From the archives
Bless George Motz. No one has single handedly done more to document and foster our hamburger heritage than he has. Starting with his film Hamburger America and subsequent book of the same name, Motz set out to cover unique burger spots using a loose set of parameters, focusing on places that had been in business for decades, preferably run by the same family, and that used fresh, never frozen beef. In essence, he is studying the hamburger before it underwent the rationalization and commoditization of the fast food business—burgers from a time when quality of ingredients and assurance of freshness were at least as important as speed of service.
The places featured in Hamburger America are all unique and worthy of attention—they are an important part of our cultural and culinary heritage. But I think that George will privately admit that he does not unconditionally love every burger in the book, although publicly he refuses to play favorites. There are burgers in his book that were probably chosen more for their historical significance or because they offer a unique version of America's favorite sandwich than the way they actually taste. I can't help but think that Shady Glen in Manchester, Connecticut, is one of those places.
When you arrive at Shady Glenn there is no doubt why it is featured in Hamburger America. The place looks like it hasn't changed since the 1940s—the brown formica counters and red and green stools that surround it like candy dots are bathed in a warm incandescent glow. The countermen are decked out in paper hats and the waitresses wear green smocks underneath white aprons.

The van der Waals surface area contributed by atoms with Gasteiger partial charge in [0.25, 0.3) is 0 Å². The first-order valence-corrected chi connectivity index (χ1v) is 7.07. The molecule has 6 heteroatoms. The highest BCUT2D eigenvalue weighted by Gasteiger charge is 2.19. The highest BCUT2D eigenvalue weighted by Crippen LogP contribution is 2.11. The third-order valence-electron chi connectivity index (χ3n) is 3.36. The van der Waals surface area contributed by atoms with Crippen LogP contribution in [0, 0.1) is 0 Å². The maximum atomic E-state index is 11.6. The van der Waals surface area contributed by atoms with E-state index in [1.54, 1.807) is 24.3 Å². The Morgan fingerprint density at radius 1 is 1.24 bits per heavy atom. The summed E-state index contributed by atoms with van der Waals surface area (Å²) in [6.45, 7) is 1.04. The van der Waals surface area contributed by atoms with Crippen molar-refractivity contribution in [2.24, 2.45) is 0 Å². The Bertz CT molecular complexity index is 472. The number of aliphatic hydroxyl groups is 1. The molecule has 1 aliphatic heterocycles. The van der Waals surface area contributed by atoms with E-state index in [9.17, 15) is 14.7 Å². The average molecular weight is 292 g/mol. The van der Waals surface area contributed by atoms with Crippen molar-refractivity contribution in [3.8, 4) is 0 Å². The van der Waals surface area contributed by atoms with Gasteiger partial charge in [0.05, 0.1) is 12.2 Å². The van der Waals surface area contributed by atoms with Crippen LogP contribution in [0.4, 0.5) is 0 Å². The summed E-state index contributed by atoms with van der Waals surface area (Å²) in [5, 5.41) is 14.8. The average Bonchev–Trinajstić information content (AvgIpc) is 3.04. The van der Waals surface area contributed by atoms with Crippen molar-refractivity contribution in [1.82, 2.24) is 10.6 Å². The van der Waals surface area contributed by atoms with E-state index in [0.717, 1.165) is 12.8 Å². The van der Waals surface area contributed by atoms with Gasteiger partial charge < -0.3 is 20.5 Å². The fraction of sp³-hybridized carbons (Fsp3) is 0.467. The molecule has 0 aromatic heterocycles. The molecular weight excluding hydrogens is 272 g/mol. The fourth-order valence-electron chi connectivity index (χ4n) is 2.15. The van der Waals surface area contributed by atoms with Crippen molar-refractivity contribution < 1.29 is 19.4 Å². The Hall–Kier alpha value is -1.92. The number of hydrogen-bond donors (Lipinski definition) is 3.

The Shady Glenn cheeseburger has been dubbed the Bernice Original after the creator Bernice Rieg. It dates back to 1949, making it a baby boom burger. This griddle-cooked cheeseburger is unique in that the cheese is not stacked during cooking, but is laid over the burger like a blanket, a large portion making direct contact with the griddle. As you can imagine, the cheese becomes very crispy, but does not stick to the griddle. The cheese comes out perfectly melted on the patty, while the the cheesy protrusions, cooked to a dark golden hue, are so crisp they literally shatter when jabbed.
The bread is a perfect white, squishy enriched bun. Putting the cheese crisp aside, the cheese-beef-bun ratio is absolutely perfect. Folding the cheese crisp in to the sandwich adds a pleasing textural contrast to the soft bun, not unlike bacon. But there is no correct method of eating the hardened cheese—snapping it off and eating it on its own is equally permissible. Unfortunately, the beef is just plain dreadful. Cooked all the way through, it is lean, tough, and flavorless. If it is made of fresh beef, it is hard to distinguish from a frozen commodity beef patty. The superb bun and unique cheese preparation can't really cover up this flaw.
The burger, its unique construction and decades-old pedigree aside, is hard to recommend traveling a great distance for on its own. But there is so much else to love about Shady Glen—the decor, the ambiance, the ice cream, and the admirable fries and coleslaw—that it is well worth a visit. George Motz may not admit that Bernice Original is not the best burger, nor even a very good burger, but he was right to include it in Hamburger America. Shady Glen is an American classic and an important part of our hamburger heritage.
840 East Middle Turnpike, Manchester CT 06040